• linniew says:

                  There are a few banks I would like to see in ruins, but that’s different I guess. Personally I dream of stone walls, and maybe a standing stone or two. (My house is sort of a ruin and it’s taking forever to fix it.)

                  • I’d like a brick structure somewhere in the garden; it seems somehow less formal than stone. Mind you, I seem to use up my scant supply of bricks on practical stuff like edging flower beds and builting planting boxes on the terrace, so I guess I’ll never have bricks to spare for a folly.

                    A standing stone, though, is on my must-have list. Or just a LARGE field stone to lay in one of the flower beds… but as my means of transportation is bus, train and/or bike, I guess schlepping around large stones is not an option just yet. Sadly…

  6. Wow that purple orach is stunning!!!! I’m not sure if I’d want to eat it or photograph it first! Interesting about the potatoes … didn’t know you could chop them up before planting.. I wonder if ginger is the same.

    • linniew says:

      Hello and welcome!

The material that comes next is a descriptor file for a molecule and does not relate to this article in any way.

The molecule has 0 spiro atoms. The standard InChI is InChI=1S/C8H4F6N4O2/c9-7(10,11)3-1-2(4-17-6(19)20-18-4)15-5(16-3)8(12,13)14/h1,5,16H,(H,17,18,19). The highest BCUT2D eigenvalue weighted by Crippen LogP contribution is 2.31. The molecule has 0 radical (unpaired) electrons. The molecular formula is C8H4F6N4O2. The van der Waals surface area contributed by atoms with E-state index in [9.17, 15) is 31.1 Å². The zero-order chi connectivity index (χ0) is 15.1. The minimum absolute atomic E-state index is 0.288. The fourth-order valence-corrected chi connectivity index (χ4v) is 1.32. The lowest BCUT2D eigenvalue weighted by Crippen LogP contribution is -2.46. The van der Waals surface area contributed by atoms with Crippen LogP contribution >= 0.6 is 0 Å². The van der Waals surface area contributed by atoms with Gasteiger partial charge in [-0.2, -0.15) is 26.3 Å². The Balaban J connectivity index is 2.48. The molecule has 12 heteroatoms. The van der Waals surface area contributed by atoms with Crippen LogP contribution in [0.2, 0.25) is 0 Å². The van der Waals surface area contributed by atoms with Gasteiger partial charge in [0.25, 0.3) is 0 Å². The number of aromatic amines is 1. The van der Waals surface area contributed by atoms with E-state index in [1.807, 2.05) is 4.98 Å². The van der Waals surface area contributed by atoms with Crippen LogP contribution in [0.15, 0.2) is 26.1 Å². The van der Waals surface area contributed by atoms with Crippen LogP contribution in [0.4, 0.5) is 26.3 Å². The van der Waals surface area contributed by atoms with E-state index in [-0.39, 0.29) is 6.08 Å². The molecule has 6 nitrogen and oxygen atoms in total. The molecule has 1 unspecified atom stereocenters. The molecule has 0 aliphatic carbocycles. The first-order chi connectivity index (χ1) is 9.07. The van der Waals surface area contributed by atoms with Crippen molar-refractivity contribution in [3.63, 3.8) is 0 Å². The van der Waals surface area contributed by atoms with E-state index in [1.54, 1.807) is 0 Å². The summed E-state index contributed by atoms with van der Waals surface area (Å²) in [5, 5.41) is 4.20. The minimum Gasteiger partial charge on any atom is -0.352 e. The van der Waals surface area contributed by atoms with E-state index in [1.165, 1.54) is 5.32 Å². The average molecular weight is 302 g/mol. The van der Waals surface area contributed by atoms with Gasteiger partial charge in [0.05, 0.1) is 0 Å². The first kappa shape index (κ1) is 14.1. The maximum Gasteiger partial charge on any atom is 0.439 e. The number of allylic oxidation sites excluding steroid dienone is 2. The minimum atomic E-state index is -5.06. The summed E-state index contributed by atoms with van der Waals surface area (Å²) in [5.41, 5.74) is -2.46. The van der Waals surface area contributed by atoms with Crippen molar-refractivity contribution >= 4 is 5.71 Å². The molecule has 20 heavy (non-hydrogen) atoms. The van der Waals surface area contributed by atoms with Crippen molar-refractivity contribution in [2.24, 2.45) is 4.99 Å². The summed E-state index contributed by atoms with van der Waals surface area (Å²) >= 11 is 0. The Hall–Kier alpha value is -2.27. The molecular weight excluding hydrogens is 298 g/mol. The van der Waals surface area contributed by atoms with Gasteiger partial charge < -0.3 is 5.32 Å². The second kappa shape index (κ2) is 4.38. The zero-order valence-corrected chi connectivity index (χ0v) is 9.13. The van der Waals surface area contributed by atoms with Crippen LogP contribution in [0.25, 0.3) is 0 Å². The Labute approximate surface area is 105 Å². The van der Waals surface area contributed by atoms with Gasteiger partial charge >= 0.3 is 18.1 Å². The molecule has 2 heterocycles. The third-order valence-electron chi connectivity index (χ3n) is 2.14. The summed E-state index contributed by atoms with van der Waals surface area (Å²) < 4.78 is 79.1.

You should see the orach leaves with sun shining through them– a jewel-like ruby color. As to ginger I always assumed it needs some sort of tropical climate but who knows. I do typically endorse chopping of things. (I provide cautionary warnings at the start of my posts about pruning.)

  7. Jeannine says:

    Love the clematis and the bicolor azaleas. Jeannine

    • linniew says:

      Hi Jeannine
      So much is coming into bloom now, I have to control myself from just posting images with ‘look at that!’ as the only text.

  8. Hi, we planted our new potatoes in March and they are only just starting to show greenery. Our main crop are going in now and will be ready around Sept/Oct, so don’t be in too much of a rush. Can I ask why you cut the seed potatoes up ? I’ve never heard of this before.

    • linniew says:

      Oh dear. I am starting to think I made this whole thing up about cutting the potatoes… No wait, here is Steve Solomon (Growing Vegetables West of the Cascades): “Larger potatoes are usually cut into sections weighing 2 to 4 ounces each prior to planting. Each cut piece must contain at least two eyes…” Honestly I begin to think this must be one of those American things, maybe because the pioneers were short of potatoes? I believe tiny potatoes are sometimes planted whole, and there is some dissension about whether to chop early or immediately before planting, but otherwise I have never heard of planting large potatoes in one piece. Do they still grow more than one plant from all those eyes?

  9. Cynthia says: